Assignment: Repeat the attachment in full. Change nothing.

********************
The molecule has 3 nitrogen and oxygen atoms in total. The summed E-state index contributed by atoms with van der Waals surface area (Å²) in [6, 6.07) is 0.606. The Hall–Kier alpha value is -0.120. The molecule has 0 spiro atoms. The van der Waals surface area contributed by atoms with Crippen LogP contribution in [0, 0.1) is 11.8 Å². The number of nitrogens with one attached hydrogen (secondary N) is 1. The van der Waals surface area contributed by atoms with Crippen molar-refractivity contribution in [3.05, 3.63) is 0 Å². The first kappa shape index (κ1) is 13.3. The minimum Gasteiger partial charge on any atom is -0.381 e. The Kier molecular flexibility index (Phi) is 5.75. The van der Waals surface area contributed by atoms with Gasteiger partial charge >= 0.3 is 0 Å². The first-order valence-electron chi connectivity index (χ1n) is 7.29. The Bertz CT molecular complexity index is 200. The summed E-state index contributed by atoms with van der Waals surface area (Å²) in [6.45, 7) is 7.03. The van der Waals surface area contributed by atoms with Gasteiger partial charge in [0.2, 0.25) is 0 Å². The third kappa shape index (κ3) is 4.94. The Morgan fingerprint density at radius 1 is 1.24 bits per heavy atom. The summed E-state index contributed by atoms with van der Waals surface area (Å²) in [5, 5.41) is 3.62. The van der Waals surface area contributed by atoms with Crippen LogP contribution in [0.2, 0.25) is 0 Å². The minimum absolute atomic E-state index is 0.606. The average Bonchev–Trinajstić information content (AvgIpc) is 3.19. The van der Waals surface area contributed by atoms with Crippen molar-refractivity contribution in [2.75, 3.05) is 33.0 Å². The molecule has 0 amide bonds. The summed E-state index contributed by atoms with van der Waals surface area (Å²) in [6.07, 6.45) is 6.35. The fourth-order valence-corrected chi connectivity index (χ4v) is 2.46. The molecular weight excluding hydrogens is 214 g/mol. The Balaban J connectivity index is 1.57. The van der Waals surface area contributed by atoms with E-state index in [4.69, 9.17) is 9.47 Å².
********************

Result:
The molecule has 3 nitrogen and oxygen atoms in total. The summed E-state index contributed by atoms with van der Waals surface area (Å²) in [6, 6.07) is 0.606. The Hall–Kier alpha value is -0.120. The molecule has 0 spiro atoms. The van der Waals surface area contributed by atoms with Crippen LogP contribution in [0, 0.1) is 11.8 Å². The number of nitrogens with one attached hydrogen (secondary N) is 1. The van der Waals surface area contributed by atoms with Crippen molar-refractivity contribution in [3.05, 3.63) is 0 Å². The first kappa shape index (κ1) is 13.3. The minimum Gasteiger partial charge on any atom is -0.381 e. The Kier molecular flexibility index (Phi) is 5.75. The van der Waals surface area contributed by atoms with Gasteiger partial charge >= 0.3 is 0 Å². The first-order valence-electron chi connectivity index (χ1n) is 7.29. The Bertz CT molecular complexity index is 200. The summed E-state index contributed by atoms with van der Waals surface area (Å²) in [6.45, 7) is 7.03. The van der Waals surface area contributed by atoms with Gasteiger partial charge in [0.2, 0.25) is 0 Å². The third kappa shape index (κ3) is 4.94. The Morgan fingerprint density at radius 1 is 1.24 bits per heavy atom. The summed E-state index contributed by atoms with van der Waals surface area (Å²) in [5, 5.41) is 3.62. The van der Waals surface area contributed by atoms with Crippen LogP contribution in [0.2, 0.25) is 0 Å². The minimum absolute atomic E-state index is 0.606. The average Bonchev–Trinajstić information content (AvgIpc) is 3.19. The van der Waals surface area contributed by atoms with Crippen molar-refractivity contribution in [2.75, 3.05) is 33.0 Å². The molecule has 0 amide bonds. The summed E-state index contributed by atoms with van der Waals surface area (Å²) in [6.07, 6.45) is 6.35. The fourth-order valence-corrected chi connectivity index (χ4v) is 2.46. The molecular weight excluding hydrogens is 214 g/mol. The Balaban J connectivity index is 1.57. The van der Waals surface area contributed by atoms with E-state index in [4.69, 9.17) is 9.47 Å².